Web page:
The effective use of treasury KPIs can be a great way to track the progress of the department and highlight its value-add to the C-suite. Is your treasury effectively using KPIs?
You can’t manage what you don’t measure, as the old management adage goes. And in the world of corporate treasury there is much to measure. Indeed, research published in 2016 by KPMG found that almost two thirds (63%) of treasurers use a set of key performance indicators (KPIs) to measure the performance of their various treasury activities.
Metrics can be used to measure outcomes in a variety of structures and activities, from capital structure to risk management. “KPIs are there to assess how well the treasury function is performing and how it could improve on that operation,” explains Karlien Porre, Partner, Global Treasury Advisory Services at Deloitte.
Choosing the right KPIs
The KPIs used by treasuries will vary depending on the nature of the business. “In the energy and resources sector, companies may have lots of derivatives and potentially big swings in margin calls on derivatives,” says Porre. “In these organisations there are short-term daily liquidity targets, and KPIs against these will be very critical – whereas in other organisations those KPIs will be less relevant.”
Even within the same company, the KPIs used by treasury can evolve over time. At Hilton, for example, the company’s strategic priorities have shifted somewhat in recent history, resulting in a shift in the treasury’s KPIs. “Looking back, leverage was the number one financial metric we were looking at,” explains Fred Schacknies, SVP & Treasurer. “But going forward, while we’re still very mindful of our leverage – and have identified a target of 3-3.5X – our metrics have shifted to incorporate more free cash flow and the visibility needed to meet these targets.”
KPIs vs management metrics
These are not the only metrics that Hilton focuses on. Schacknies notes that like many treasuries, Hilton also measures operational activities such as forecast accuracy, the number of bank accounts, yield on cash and FX risk.
However, he draws a distinction between operational metrics and KPIs. “At the end of the day the board is less concerned with the efficiency of your bank account structure than with the company’s ability to achieve key financial priorities, such as buying back shares,” he says.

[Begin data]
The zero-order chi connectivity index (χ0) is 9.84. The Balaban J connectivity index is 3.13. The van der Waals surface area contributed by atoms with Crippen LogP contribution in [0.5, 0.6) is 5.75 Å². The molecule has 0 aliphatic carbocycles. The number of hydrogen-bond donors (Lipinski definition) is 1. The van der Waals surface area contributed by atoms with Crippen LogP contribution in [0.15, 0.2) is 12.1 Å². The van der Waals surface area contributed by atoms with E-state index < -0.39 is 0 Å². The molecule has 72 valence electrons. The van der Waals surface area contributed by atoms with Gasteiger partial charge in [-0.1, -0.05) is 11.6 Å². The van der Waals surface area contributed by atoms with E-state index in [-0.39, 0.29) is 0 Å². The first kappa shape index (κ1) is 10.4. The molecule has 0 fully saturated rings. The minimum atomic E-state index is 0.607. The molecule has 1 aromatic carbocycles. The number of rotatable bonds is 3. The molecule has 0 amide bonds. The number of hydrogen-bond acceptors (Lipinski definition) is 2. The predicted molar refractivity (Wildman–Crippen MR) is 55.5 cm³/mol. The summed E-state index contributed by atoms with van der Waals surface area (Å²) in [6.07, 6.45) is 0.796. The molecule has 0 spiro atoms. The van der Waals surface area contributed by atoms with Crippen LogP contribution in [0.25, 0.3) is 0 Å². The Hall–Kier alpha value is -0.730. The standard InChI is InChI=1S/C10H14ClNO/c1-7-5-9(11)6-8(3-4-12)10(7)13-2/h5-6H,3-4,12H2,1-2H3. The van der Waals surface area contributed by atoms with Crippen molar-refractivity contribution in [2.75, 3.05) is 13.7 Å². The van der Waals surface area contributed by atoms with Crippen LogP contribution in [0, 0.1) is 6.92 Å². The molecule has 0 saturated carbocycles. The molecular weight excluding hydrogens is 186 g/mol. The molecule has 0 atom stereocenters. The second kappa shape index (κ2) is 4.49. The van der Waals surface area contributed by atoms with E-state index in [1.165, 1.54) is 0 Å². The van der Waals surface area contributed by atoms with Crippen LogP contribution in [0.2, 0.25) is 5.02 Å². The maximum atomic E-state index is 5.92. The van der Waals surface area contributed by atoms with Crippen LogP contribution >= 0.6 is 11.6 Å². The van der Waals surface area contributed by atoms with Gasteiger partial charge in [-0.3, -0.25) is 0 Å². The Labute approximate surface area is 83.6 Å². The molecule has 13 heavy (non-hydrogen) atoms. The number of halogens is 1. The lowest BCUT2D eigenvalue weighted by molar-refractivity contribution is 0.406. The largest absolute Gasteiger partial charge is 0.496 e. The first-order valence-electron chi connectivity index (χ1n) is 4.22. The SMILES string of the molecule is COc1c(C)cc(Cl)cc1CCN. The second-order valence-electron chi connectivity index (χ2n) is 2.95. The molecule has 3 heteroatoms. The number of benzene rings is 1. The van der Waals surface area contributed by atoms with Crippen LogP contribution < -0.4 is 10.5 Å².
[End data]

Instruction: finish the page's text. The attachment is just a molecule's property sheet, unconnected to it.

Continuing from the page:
Using KPIs and metrics effectively
KPIs and metrics can and do vary over time – and it’s important to make sure that metrics continue to be a good fit for the company’s goals.
“We’ve got a few different cadences of reviewing these metrics,” comments Schacknies. “In some cases, those might be sit down meetings; in some they might just be emails. In the eight years that I’ve been here, we’ve had a number of major milestones such as the IPO – and for each of those, we’ve sat down and considered what that changes for us and what we need to focus on going forward.”
Communicating the results
It’s also important to know when and how to communicate the information gathered to the rest of the business. “It really does come down to making sure your message is level-appropriate for the intended audience,” says Schacknies. “My goal is to make sure that my boss – the CFO – and everyone else above him knows what they need to know, which is anything impacting those strategic KPIs. Everything else that happens operationally in support of that is part of the ordinary course of business and need not dilute the communication with senior leadership.”
Schacknies says the same applies when his peers across the organisation have demands for information from treasury. “It’s very much on a need to know basis – it’s about respecting people’s time and ability to process information, and giving them information that’s most useful for them,” he concludes.